Queen Elizabeth II is lying in state at the Palace of Westminster ahead of her state funeral on Monday, September 19.

Mourners have been queuing from Southwark Park to pay tribute to the late queen before public viewing opens at 5pm on Wednesday, September 14.

Members of the public will be able to pay their respects at her coffin 24 hours a day until 6.30am on Monday.

There are strict rules on bags in place and those wishing to visit Westminster Hall are urged to plan ahead.

Here is a list of the banned items you should be aware of if you're planning to pay your respects to the late monarch this week.

What you should and should not bring as the Queen lies in state

The latest government advice says that you are only allowed to bring one small bag per person into the Palace of Westminster.

The bag must be smaller than 40cm x 30cm x 20cm, with one simple opening or zip so that you can move quickly through the security check.

If you have to bring a larger bag, you will need to leave it in the bag drop facility which Stewards will direct you to before you enter the security search point.

The government recommends that you bring food and drinks to consume in the queue, a mobile phone charger, any essential medication and equipment and suitable clothing for all weather conditions.

The Queen's life in pictures

Banned items for visiting the Queen as she lies in state

Any prohibited items will be confiscated and won't be returned with illegal items being handed over to the police:

  • Flasks or water bottles, except clear water bottles. Clear water bottles must be emptied of their contents before you enter the security search point at the Palace of Westminster
  • Food and liquid of any kind. Any food or liquids must be consumed in the queue or disposed of before you enter the security search point at the Palace of Westminster
  • Flowers or other tribute items (including candles, soft toys and photographs). These items cannot be taken into or left in the Palace of Westminster. Floral tributes only should be taken to the dedicated floral tribute area in Green Park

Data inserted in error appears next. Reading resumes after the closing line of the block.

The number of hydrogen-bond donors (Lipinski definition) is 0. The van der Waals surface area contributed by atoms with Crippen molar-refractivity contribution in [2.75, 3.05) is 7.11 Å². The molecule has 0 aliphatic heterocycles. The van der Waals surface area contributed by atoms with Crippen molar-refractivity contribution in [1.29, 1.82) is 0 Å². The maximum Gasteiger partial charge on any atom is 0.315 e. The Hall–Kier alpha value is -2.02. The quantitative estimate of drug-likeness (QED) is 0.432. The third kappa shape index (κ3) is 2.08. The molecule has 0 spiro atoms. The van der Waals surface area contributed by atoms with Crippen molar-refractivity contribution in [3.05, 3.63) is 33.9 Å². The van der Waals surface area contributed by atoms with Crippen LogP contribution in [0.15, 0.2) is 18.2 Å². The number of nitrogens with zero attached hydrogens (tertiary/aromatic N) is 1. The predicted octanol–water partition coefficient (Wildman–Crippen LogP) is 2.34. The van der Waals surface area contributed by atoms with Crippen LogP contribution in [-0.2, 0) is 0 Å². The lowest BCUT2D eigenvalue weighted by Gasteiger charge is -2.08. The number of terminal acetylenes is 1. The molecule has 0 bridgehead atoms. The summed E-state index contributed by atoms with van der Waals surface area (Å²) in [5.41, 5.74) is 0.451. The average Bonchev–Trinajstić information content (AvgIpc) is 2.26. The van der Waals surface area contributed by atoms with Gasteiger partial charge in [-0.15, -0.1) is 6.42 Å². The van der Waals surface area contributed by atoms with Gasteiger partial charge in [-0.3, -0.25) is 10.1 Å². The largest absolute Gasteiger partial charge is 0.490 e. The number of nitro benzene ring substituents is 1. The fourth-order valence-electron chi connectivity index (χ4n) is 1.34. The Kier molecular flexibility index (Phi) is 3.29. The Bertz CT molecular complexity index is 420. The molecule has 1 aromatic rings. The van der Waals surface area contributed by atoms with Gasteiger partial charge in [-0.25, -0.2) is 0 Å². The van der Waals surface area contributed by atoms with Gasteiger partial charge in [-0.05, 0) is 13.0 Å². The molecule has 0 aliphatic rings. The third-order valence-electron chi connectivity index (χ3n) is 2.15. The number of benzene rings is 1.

• Sharp items, including knives, Swiss Army knives, scissors, cutlery and screwdrivers
  • Personal defence equipment or any object that could be used as a weapon and/or compromise public safety, including personal defence sprays
  • Paint sprays, padlocks, chains, climbing gear, and dangerous or hazardous items
  • Fireworks, smoke canisters, air-horns, flares, whistles, laser devices, and other items that could be used to cause a disturbance or noise
  • Banners, placards, flags, advertising or marketing messages, and other similar items that could be used to cause a disturbance
  • Coolers, hampers, sleeping bags, blankets, and camping equipment
  • Chairs, folding chairs and other seating equipment, including shooting sticks
  • Any other items as directed by security staff or police.
  • Pets or other animals except guide dogs, hearing dogs and other official assistance dogs

For more information, visit the UK Government website.

What to expect from the Queen's funeral

READ MORE: Queen Elizabeth II: A life in pictures

READ MORE: Who will and won't be going to the Queen's funeral

What does lying in state mean?

Lying in state refers to the formal occasion when a coffin is placed on view to allow the public to pay their respects before a funeral service.

Lying in state is given to the Sovereign, as Head of State, the current or past Queen Consort and sometimes former Prime Ministers.

The last lying in state was the Queen Mother in 2002. An estimated 200,000 people visited the Queen Mother during this time.

Queen’s children mount vigil around their mother’s coffin in tribute

What happens during a lying in state?

In the lying in state period, the deceased’s coffin will rest on a raised platform in the middle of Westminster Hall.

Each corner of the platform will be guarded around the clock by units from the Sovereign's Bodyguard, Foot Guards or the Household Cavalry Mounted Regiment.

Members of the public are free to file past the platform and pay their respects.

READ MORE: Queuing route revealed for mourners to visit the Queen's lying in state

READ MORE: Queen Elizabeth II's funeral date confirmed and will be held at Westminster Abbey

Details of how public can attend lying-in-state revealed

When is the Queen’s funeral?

It has officially been announced that the Queen’s funeral will take place at Westminster Abbey on Monday, September 19 at 11am.

The Earl Marshal, the Duke of Norfolk confirmed the news on Saturday.

Prior to the funeral, the Queen will lie in state for “four clear days” in Westminster Hall from Wednesday, September 14, a senior palace official said.